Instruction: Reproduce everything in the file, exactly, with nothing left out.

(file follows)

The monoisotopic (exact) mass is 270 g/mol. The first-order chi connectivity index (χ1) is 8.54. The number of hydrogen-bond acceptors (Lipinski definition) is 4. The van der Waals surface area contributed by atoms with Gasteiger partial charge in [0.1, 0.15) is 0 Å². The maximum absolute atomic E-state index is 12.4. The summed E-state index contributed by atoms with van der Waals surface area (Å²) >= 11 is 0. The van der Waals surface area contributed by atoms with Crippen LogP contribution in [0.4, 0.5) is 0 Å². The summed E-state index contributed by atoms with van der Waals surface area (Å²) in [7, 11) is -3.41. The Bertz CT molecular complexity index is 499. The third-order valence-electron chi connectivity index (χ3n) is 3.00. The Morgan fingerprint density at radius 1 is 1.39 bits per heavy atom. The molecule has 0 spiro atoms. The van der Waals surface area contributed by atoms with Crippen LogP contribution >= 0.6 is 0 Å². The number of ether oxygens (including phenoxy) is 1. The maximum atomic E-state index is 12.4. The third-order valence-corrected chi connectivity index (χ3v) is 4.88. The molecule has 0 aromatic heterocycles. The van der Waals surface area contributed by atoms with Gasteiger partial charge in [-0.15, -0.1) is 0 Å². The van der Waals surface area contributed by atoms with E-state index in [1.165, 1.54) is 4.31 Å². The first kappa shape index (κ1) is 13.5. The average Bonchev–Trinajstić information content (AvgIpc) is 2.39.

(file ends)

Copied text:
The monoisotopic (exact) mass is 270 g/mol. The first-order chi connectivity index (χ1) is 8.54. The number of hydrogen-bond acceptors (Lipinski definition) is 4. The van der Waals surface area contributed by atoms with Gasteiger partial charge in [0.1, 0.15) is 0 Å². The maximum absolute atomic E-state index is 12.4. The summed E-state index contributed by atoms with van der Waals surface area (Å²) >= 11 is 0. The van der Waals surface area contributed by atoms with Crippen LogP contribution in [0.4, 0.5) is 0 Å². The summed E-state index contributed by atoms with van der Waals surface area (Å²) in [7, 11) is -3.41. The Bertz CT molecular complexity index is 499. The third-order valence-electron chi connectivity index (χ3n) is 3.00. The Morgan fingerprint density at radius 1 is 1.39 bits per heavy atom. The molecule has 0 spiro atoms. The van der Waals surface area contributed by atoms with Crippen LogP contribution >= 0.6 is 0 Å². The number of ether oxygens (including phenoxy) is 1. The maximum atomic E-state index is 12.4. The third-order valence-corrected chi connectivity index (χ3v) is 4.88. The molecule has 0 aromatic heterocycles. The van der Waals surface area contributed by atoms with Gasteiger partial charge in [-0.15, -0.1) is 0 Å². The van der Waals surface area contributed by atoms with E-state index in [1.165, 1.54) is 4.31 Å². The first kappa shape index (κ1) is 13.5. The average Bonchev–Trinajstić information content (AvgIpc) is 2.39.